The Guardian 30 January, 2008
Who is the target in
the government’s "war" on inflation?
The Australian government has declared that it is going to wage war against inflation as their number 1 economic objective at the present time. The rate of inflation reached 3.6 percent in the most recent figures announced by the authorities and this is outside the "comfort zone" of the Reserve Bank. It is generally asserted by both government and big business leaders that wage increases to workers put up prices and even result in the loss of jobs.
The Federal Treasurer Wayne Swan echoed this belief when he said that trade unions should take the risk of higher inflation into account when formulating wage claims. The governor of the Reserve Bank Glenn Stevens was more open, saying that higher wage claims based on rising food and energy prices could stoke underlying inflation.
Inflation has been described as an economic situation in which "too much money is chasing too few goods", the inference being that "too much money" is in the pockets of wage and salary earners. If that were the case the federal government should cancel the $30 billion of tax cuts promised during the election campaign as being irresponsible.
But who is really putting up prices? It is not necessary to look very far. Every motorist is aware of the steep rises in the price of petrol over the last year or so. Petrol prices are put up by the oil companies.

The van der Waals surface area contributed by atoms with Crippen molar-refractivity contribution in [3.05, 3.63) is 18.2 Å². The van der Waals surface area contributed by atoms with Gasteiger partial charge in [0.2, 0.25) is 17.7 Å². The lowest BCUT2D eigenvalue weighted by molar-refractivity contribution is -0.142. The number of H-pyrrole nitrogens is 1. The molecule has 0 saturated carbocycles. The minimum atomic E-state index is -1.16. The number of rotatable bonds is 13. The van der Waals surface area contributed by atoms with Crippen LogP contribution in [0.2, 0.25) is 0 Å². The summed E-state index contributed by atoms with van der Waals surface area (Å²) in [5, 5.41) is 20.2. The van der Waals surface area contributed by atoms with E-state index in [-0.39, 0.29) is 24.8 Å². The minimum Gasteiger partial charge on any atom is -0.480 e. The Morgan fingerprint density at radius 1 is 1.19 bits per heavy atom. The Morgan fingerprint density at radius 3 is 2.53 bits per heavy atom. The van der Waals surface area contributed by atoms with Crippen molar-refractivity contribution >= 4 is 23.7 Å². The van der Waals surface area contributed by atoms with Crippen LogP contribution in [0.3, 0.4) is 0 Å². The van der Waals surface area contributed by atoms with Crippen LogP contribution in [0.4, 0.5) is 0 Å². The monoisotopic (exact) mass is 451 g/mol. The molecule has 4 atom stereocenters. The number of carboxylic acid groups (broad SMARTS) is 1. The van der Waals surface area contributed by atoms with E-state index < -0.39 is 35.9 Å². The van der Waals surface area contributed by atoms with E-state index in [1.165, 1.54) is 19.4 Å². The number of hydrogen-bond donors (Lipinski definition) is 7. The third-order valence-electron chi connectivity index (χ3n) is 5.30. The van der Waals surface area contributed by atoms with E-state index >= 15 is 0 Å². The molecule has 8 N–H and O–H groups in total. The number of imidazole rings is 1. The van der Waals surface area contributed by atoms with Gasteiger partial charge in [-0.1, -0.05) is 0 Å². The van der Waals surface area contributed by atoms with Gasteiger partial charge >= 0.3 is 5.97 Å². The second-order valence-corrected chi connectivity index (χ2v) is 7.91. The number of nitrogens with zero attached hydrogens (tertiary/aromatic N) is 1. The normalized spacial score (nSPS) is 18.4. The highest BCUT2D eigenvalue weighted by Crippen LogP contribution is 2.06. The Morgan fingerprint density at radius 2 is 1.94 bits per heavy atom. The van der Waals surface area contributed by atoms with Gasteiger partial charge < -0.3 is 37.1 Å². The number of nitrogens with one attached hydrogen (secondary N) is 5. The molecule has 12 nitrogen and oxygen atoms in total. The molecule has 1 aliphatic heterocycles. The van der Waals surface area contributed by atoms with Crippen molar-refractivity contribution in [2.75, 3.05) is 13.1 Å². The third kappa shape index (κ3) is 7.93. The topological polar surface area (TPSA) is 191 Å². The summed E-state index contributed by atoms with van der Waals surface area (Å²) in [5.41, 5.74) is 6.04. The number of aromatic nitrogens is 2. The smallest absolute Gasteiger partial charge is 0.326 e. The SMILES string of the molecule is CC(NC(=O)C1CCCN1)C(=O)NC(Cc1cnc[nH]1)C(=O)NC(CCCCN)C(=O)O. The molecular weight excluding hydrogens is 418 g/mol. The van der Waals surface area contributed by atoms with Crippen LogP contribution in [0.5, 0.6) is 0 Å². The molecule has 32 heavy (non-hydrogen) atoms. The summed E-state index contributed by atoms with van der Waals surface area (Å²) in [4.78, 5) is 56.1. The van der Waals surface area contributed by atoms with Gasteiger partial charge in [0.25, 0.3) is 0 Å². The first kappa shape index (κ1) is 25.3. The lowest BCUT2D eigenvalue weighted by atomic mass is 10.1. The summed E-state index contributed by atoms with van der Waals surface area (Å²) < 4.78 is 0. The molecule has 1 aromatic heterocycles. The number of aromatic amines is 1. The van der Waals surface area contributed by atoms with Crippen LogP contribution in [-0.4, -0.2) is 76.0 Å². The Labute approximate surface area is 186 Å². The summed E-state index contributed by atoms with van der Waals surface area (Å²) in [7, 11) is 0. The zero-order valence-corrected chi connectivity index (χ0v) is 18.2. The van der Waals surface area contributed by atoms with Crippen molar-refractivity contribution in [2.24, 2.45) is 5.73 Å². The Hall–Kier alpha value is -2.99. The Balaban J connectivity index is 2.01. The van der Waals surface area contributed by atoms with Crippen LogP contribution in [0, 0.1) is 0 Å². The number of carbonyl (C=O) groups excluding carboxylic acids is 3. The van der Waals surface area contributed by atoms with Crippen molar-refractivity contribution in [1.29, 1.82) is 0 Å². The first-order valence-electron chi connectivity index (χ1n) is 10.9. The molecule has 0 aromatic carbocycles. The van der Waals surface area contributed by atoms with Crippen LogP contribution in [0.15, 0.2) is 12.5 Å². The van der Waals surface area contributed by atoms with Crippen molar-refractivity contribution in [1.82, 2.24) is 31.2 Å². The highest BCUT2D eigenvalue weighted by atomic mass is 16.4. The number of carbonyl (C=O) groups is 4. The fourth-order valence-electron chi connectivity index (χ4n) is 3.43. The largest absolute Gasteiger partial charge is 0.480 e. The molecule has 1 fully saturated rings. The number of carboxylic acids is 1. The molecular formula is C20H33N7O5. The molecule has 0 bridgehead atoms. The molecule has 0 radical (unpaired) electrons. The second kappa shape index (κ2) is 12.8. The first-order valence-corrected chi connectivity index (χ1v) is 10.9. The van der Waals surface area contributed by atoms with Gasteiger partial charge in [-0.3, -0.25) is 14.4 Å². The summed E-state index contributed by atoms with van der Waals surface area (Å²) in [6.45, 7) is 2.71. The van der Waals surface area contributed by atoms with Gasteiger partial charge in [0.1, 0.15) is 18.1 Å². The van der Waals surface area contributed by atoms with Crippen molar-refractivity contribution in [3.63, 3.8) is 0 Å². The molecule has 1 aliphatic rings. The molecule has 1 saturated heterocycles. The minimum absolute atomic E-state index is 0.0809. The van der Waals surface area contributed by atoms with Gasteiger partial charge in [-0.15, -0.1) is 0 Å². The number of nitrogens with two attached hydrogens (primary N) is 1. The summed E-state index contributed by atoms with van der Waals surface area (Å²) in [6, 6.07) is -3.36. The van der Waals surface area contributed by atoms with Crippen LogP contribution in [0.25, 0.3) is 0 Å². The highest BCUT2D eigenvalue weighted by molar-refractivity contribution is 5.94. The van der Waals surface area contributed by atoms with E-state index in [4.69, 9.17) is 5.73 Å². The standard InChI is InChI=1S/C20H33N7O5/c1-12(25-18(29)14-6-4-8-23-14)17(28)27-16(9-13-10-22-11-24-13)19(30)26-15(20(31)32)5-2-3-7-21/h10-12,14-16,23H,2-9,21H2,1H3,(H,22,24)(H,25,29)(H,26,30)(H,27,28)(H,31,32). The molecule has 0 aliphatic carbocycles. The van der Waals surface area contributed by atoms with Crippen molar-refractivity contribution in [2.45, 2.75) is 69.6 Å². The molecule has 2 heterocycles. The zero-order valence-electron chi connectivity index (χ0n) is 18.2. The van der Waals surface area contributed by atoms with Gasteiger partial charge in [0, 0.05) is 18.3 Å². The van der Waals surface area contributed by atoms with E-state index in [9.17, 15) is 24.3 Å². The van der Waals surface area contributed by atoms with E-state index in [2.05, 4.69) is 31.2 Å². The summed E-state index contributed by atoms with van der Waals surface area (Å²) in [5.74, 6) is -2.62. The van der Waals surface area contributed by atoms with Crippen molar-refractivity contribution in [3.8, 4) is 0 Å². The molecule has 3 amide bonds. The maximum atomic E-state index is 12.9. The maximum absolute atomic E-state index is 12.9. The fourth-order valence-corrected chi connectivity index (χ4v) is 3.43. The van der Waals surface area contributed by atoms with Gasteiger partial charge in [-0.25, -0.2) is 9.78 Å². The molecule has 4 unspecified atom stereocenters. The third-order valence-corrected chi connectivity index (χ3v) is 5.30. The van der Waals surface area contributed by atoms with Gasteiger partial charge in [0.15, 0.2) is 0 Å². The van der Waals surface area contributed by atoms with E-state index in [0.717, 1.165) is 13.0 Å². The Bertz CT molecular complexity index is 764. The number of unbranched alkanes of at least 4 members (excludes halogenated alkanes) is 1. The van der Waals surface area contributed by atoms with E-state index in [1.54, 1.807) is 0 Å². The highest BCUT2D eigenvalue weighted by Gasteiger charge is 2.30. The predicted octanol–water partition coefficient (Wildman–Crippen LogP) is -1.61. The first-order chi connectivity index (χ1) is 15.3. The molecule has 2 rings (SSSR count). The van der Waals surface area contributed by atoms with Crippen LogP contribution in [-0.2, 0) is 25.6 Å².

More than $55 million a day is being pumped into the economy by the government to pay for the military budget, the wars in Iraq, Afghanistan and interventions by Australia in East Timor and the Solomon Islands in our own region. Military equipment is not for consumption and soldiers in the field produce nothing that can be sold to consumers in the super markets. Yet the money flows into the economy in one way or another and becomes a major inflationary factor.
In the last few months the prices for food, fruit and vegetables has gone up by a stated 40 percent. These prices are not being put up by workers’ wages. In fact, if workers had higher wages they would be able to buy back more than they do at present, giving producers and traders higher returns.
Then there is the steadily rising cost of land and housing both for purchase and rental. It is the developers and real estate managers who use "the market" to justify the higher prices while governments build fewer and fewer public houses and units.
Nor is it workers who are responsible for putting up interest rates and, thereby, ripping billions out of the pockets of home-owners. Interest rates are determined by the Reserve Bank and the government despite the talk of the Reserve Bank being independent. We had another demonstration of who is responsible for putting up interest rates when all the banks put up their interest rates in January despite being reprimanded with a feather duster by the Treasurer and ignoring this role of the Reserve Bank.
When challenged to take action against some of these developments which directly add to inflation the federal government says it cannot do anything. That is true, but only because the government has given away all its powers to regulate or control the banks and other financial institutions. Furthermore, the present governments do not have the policies or the will to take any worthwhile action against the big corporations and the banks.
However, when it comes to the demands of the trade union movement for wage increases that would allow workers to keep up with the increased prices they are told to be "restrained". If despite this they take strike action to press their demands they will be condemned and workers and their unions heavily fined for their actions. There is a big club for workers and trade unions but milk and water words for the corporations.
The truth is that inflation is caused by the policies and the greed of the corporations — not workers’ wages. This reflects the class society in which we live. It remains the whole basis of capitalist society.